Animal Health, NCBA, usda, Veterinary

Vetericyn Pinkeye Spray Requires No Withdrawal

Lizzy Schultz Leave a Comment

wde-vetericyn Results from a study on Vetericyn Plus™ Pinkeye Spray recently completed by Auburn University College of Veterinary Medicine shows a significant reduction in both pain scores and lesion size, and finds no need to require a withdrawal period from the product for lactating cows.

The Auburn University study found that dairy calves treated with Vetericyn Plus™ Pinkeye Spray had an average pain score reduction of 79.1% by day two, showing 60.8% greater pain reduction than that seen in the control group. Lesion size was also reduced significantly, showing an 85% reduction in size by day three compared to the control group.

The Pinkeye Spray, like all Vetericyn Plus™ OTC livestock health products, was developed using an innovative immunological technology involving the molecule hypochlorous acid(HOCl). It contains no antibiotics, and the study found no measurable residues of the spray in milk, serum, plasma, liver, muscle or fat. This has eliminated the need for withdrawal time for lactating cows, as well as eliminating the need to trim edible tissues at the slaughter of beef cattle.

“The greatest benefit of the product is its ease of use,” said Vice President of Sales and Marketing Scott VanWinkle during an interview at the 2015 World Dairy Expo, “You can come in and use it right in the milking parlor. There’s no withdrawal period, there’s no cytotoxicity to the product at all, so you can be confident that you’re using a very safe and effective product,”

The product is also extremely cost effective. “As far as a cost per eye, per application it’s about 15 cents,” said VanWinkle, “So you can buy a bottle of the product and use it to treat a number of animals, without having to purchase costly antibiotics or being required to take your animals out of the milking parlors due to withdrawal times.”

Vetericyn Plus products are sold at a variety of retailers across the country, and also may be purchased online. Interested customers are encouraged to visit the website and find a retailer in their area.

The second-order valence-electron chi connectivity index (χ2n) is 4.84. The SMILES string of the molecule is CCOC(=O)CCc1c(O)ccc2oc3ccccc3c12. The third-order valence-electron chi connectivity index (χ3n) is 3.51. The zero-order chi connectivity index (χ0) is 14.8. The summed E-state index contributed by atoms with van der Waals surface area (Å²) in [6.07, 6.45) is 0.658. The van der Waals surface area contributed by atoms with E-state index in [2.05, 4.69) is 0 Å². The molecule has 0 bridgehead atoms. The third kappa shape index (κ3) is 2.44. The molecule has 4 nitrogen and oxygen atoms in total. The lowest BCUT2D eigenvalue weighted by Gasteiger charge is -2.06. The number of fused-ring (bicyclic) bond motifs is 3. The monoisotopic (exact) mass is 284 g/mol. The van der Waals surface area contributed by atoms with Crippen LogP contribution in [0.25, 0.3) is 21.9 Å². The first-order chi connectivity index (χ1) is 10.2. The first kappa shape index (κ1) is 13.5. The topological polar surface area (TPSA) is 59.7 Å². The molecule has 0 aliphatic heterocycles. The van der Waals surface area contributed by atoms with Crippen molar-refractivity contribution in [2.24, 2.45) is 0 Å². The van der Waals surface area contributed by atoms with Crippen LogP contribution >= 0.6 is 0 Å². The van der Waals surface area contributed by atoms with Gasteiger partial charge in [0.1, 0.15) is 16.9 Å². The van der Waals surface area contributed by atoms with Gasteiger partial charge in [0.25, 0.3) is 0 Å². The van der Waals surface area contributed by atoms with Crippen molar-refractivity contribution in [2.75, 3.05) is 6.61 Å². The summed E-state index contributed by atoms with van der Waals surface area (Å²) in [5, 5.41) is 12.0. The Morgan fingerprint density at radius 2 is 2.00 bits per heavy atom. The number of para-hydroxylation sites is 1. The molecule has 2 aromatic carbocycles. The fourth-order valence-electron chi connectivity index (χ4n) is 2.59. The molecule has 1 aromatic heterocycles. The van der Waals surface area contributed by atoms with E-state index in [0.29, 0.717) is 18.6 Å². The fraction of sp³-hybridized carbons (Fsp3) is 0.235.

Listen to my interview with Scott here: Interview with Scott VanWinkle, Vetericyn

View and download photos from the event here: 2015 World Dairy Expo Photo Album

Coverage of World Dairy Expo is sponsored by
Coverage of World Dairy Expo is sponsored by New Holland
Ag Group, Agribusiness, Animal Health, Audio, Biotech, Dairy, Research, Vetericyn, Veterinary, World Dairy Expo

Ceva Animal Health is Growing

Cindy Zimmerman Leave a Comment

ceva-swine-craigCeva Animal Health is set on becoming a major player in the swine industry within the next five years. The global company was just created in 2000 in France, and the North American operations started in only 2005, but already Ceva has experienced a five fold growth increase.

Craig Wallace, Ceva CEO and North American Zone Director, says growth in his area – which also includes Australia and New Zealand – has been tremendous in the past decade. “We started in 2005 as we acquired a company called Biomune, a poultry company,” he said during a swine media event last week at Ceva’s North American headquarters in Lenexa, Kansas. “There have been multiple acquisitions since that point that have put us into multiple segments, primarily focused on poultry, swine and companion animals.”

Ceva is launching a major expansion into the swine health business. “Globally, of strategic interest and import, is moving into the poultry and swine business because of the ability for us to impact the world’s food sources and help producers deliver high quality, low cost proteins,” said Wallace.

The company has already developed a healthy market share of the poultry health business, with the expectation of being number one in vaccines by the end of next year. “Our plan moving into the swine business is to have the same sort of success,” Wallace added.

Learn more about Ceva in this interview: Interview with Craig Wallace, Ceva Animal Health

Ceva Animal Health Swine Media Event photos

Animal Health, Audio, Ceva, Swine

Fuel Up to Play 60 Launches Spanish Resources

Jamie Johansen Leave a Comment

fuel up to play 60Fuel Up to Play 60 is now providing resources to help Spanish-speaking communities live healthier lifestyles through good nutrition, including low-fat and fat-free dairy, and physical activity.

Increasing access to Fuel Up to Play 60 is critical as the Hispanic population in schools is projected to increase to 29 percent of total enrollment by 2024, and Spanish will be the most spoken non-English language in the United States.

“The dairy checkoff is pleased to broaden our Fuel Up to Play 60 resources and make them available to a growing and vital segment of our country’s student population,” said Paul Rovey, Arizona dairy farmer and chairman of Dairy Management Inc., which manages the national dairy checkoff. “All kids deserve the opportunity to lead a healthy life. Fuel Up to Play 60 can help make this happen.”

Fuel Up to Play 60 is in more than 73,000 schools nationwide and has led to 13 million students eating better by adding nutritious foods such as low-fat and fat-free milk and milk products to their meals. Additionally, 16 million students are getting more physically active.

Fuel Up to Play 60 was founded by the National Football League (NFL) and National Dairy Council (NDC), with support from USDA. It is the flagship program of the GENYOUth Foundation, which generates additional resources for Fuel Up to Play 60.